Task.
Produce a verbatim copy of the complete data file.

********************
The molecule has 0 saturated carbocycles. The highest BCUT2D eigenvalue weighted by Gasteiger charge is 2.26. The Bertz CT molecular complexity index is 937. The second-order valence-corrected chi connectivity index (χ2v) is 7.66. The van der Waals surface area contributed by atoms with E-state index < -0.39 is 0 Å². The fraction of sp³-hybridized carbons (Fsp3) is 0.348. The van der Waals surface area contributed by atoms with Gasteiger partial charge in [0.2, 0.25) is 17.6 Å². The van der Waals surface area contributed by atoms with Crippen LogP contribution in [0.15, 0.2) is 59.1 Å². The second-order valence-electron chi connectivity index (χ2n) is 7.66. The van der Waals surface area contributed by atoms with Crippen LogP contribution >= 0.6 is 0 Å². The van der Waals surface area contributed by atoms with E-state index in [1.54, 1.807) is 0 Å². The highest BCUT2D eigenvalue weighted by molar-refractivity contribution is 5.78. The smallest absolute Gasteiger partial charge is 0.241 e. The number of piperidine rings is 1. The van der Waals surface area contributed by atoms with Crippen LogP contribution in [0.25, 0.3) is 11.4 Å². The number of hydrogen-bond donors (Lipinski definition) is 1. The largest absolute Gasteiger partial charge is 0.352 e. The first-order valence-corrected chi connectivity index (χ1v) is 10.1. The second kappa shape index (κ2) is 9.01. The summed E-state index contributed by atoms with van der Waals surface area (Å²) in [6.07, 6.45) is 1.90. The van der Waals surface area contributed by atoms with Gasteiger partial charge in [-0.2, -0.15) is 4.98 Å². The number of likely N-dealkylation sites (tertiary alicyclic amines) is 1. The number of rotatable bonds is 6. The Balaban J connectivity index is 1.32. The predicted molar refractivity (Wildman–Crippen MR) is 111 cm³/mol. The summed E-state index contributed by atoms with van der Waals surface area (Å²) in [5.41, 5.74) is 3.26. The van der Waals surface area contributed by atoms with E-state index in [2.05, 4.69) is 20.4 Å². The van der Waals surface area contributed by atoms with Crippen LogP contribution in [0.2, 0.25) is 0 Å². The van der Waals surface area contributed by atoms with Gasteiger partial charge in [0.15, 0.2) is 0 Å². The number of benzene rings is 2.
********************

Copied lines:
The molecule has 0 saturated carbocycles. The highest BCUT2D eigenvalue weighted by Gasteiger charge is 2.26. The Bertz CT molecular complexity index is 937. The second-order valence-corrected chi connectivity index (χ2v) is 7.66. The van der Waals surface area contributed by atoms with E-state index < -0.39 is 0 Å². The fraction of sp³-hybridized carbons (Fsp3) is 0.348. The van der Waals surface area contributed by atoms with Gasteiger partial charge in [0.2, 0.25) is 17.6 Å². The van der Waals surface area contributed by atoms with Crippen LogP contribution in [0.15, 0.2) is 59.1 Å². The second-order valence-electron chi connectivity index (χ2n) is 7.66. The van der Waals surface area contributed by atoms with Crippen LogP contribution >= 0.6 is 0 Å². The van der Waals surface area contributed by atoms with E-state index in [1.54, 1.807) is 0 Å². The highest BCUT2D eigenvalue weighted by molar-refractivity contribution is 5.78. The smallest absolute Gasteiger partial charge is 0.241 e. The number of piperidine rings is 1. The van der Waals surface area contributed by atoms with Crippen LogP contribution in [0.25, 0.3) is 11.4 Å². The number of hydrogen-bond donors (Lipinski definition) is 1. The largest absolute Gasteiger partial charge is 0.352 e. The first-order valence-corrected chi connectivity index (χ1v) is 10.1. The second kappa shape index (κ2) is 9.01. The summed E-state index contributed by atoms with van der Waals surface area (Å²) in [6.07, 6.45) is 1.90. The van der Waals surface area contributed by atoms with Gasteiger partial charge in [-0.2, -0.15) is 4.98 Å². The number of likely N-dealkylation sites (tertiary alicyclic amines) is 1. The number of rotatable bonds is 6. The Balaban J connectivity index is 1.32. The predicted molar refractivity (Wildman–Crippen MR) is 111 cm³/mol. The summed E-state index contributed by atoms with van der Waals surface area (Å²) in [5.41, 5.74) is 3.26. The van der Waals surface area contributed by atoms with E-state index in [2.05, 4.69) is 20.4 Å². The van der Waals surface area contributed by atoms with Crippen LogP contribution in [0.2, 0.25) is 0 Å². The van der Waals surface area contributed by atoms with Gasteiger partial charge in [0.15, 0.2) is 0 Å². The number of benzene rings is 2.